On Tuesday, in the most recent clash between the IRS and the tea-party groups that were allegedly targeted for enhanced scrutiny by the IRS, the Sixth Circuit denied the IRS’s writ of mandamus. In In re United States of America, the Sixth Circuit ordered that the IRS comply with the district court’s discovery orders in the case.

Prior to Tuesday’s decision, the case has largely been argued in the context of discovery conferences. The tea-party groups relevant to this case are groups who, because of the use of some words or groups of words on their 501(c) application that were related to their political beliefs, had their 501(c) applications placed on the “Be On the Lookout” listing.  The plaintiffs in the case sought, among other things, to certify a class of organizations allegedly targeted by the IRS because of their political beliefs. To that end, the plaintiffs sought discovery in the form of basic information relevant to class certification, including the names of class members as shown on the IRS’s internal lists so that the plaintiffs could identify fellow members. The district court, over the objection of the IRS, ordered production of the documents requested. The IRS then filed a petition for a writ of mandamus.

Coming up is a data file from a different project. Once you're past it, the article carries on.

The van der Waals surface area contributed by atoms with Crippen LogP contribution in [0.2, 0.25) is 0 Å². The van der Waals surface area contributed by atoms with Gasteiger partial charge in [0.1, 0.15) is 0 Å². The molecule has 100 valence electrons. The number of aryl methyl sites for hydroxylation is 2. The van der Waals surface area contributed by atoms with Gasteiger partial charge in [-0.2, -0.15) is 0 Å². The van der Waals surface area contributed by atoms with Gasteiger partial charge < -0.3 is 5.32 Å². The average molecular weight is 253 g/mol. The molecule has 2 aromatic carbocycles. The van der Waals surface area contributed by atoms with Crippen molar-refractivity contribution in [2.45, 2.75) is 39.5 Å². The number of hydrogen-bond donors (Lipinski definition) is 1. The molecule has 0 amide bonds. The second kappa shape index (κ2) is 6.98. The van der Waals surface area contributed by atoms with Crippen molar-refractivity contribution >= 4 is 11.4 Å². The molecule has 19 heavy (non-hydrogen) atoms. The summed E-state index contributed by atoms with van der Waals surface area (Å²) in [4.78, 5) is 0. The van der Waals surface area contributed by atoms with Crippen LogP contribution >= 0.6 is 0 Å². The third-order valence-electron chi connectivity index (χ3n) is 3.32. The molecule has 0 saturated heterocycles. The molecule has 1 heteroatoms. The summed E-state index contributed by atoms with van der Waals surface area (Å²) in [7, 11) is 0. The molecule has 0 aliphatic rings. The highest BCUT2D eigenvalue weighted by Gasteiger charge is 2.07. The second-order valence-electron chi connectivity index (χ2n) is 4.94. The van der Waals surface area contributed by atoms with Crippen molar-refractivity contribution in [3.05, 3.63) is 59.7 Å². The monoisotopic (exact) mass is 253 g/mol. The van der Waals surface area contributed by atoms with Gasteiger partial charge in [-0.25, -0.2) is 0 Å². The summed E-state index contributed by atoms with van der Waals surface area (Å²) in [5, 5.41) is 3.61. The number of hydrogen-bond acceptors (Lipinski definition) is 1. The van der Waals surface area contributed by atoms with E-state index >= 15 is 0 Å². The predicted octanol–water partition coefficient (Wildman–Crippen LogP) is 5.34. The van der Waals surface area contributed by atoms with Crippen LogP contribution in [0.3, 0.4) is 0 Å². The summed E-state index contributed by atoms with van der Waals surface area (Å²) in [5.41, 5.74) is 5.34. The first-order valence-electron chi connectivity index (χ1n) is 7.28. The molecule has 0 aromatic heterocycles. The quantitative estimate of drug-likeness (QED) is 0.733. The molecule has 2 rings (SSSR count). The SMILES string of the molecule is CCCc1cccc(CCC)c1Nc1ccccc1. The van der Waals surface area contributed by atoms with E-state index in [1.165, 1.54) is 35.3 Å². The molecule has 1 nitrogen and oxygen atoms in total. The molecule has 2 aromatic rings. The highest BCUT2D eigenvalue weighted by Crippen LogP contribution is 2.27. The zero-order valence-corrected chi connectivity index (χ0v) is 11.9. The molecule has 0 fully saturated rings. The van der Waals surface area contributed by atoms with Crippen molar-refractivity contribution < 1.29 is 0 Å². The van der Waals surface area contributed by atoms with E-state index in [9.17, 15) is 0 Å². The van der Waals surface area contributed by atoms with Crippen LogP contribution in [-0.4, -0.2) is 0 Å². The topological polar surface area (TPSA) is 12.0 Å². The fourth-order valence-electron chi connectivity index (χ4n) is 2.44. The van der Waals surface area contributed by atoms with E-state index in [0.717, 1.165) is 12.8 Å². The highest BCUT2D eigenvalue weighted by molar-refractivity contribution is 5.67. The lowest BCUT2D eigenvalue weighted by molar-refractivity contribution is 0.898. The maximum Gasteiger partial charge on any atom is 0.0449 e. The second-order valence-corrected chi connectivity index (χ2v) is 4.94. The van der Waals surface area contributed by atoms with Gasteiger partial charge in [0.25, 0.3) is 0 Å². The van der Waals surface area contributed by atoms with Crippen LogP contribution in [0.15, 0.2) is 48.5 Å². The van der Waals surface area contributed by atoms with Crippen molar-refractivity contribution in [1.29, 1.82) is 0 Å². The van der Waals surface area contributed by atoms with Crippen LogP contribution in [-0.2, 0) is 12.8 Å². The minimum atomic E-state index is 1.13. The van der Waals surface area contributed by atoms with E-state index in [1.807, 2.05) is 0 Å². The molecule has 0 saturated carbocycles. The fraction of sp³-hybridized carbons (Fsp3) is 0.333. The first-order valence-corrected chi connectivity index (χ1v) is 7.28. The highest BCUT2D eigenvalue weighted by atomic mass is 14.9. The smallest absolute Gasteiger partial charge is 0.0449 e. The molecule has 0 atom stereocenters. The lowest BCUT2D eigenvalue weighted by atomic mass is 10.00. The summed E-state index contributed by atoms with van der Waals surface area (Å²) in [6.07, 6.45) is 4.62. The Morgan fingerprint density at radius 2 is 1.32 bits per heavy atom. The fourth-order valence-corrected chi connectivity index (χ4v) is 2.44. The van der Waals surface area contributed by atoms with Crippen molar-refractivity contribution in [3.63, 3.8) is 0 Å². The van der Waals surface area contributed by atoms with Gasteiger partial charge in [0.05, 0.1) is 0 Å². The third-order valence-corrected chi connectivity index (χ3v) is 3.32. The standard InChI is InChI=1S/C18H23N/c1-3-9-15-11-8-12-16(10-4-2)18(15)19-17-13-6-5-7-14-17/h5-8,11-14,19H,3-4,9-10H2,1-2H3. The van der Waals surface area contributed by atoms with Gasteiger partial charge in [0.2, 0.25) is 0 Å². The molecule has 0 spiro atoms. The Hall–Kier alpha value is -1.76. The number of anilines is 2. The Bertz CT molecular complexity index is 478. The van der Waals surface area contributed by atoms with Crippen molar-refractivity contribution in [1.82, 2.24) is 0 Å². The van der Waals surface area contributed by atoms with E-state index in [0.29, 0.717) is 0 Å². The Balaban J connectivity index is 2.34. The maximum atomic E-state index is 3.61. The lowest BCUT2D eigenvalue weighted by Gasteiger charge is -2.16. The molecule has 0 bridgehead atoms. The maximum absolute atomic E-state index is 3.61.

The IRS’s defense for refusing to release the information rested on the general rule that “returns and return information shall be confidential” under 26 U.S.C. § 6103(a). The district court had originally held that this rule did not apply because of an exception that allows disclosure of a return that is directly related to the resolution of an issue in the proceeding. The Sixth Circuit disagreed, saying that the exception only applies to “returns,” and the information requested by the plaintiffs was “return information.” However, the Sixth Circuit did agree with the district court’s ultimate conclusion that the information must be disclosed. With respect to applicants whose applications have already been granted, the Sixth Circuit noted, the information is subject to public inspection under the IRS’s procedures. The names of applicants for application that are pending, have been withdrawn, or have been denied, the Sixth Circuit ordered disclosure because the applicants identity is not included in the statutory definition of “return information;” therefore, the information is not confidential under the statute cited by the IRS.

The decision of the Sixth Circuit was based principally on statutory construction of the statutes that govern confidentiality with respect to documents filed with the IRS. While this was a discovery battle, it sets the stage for more significant proceedings in the district court.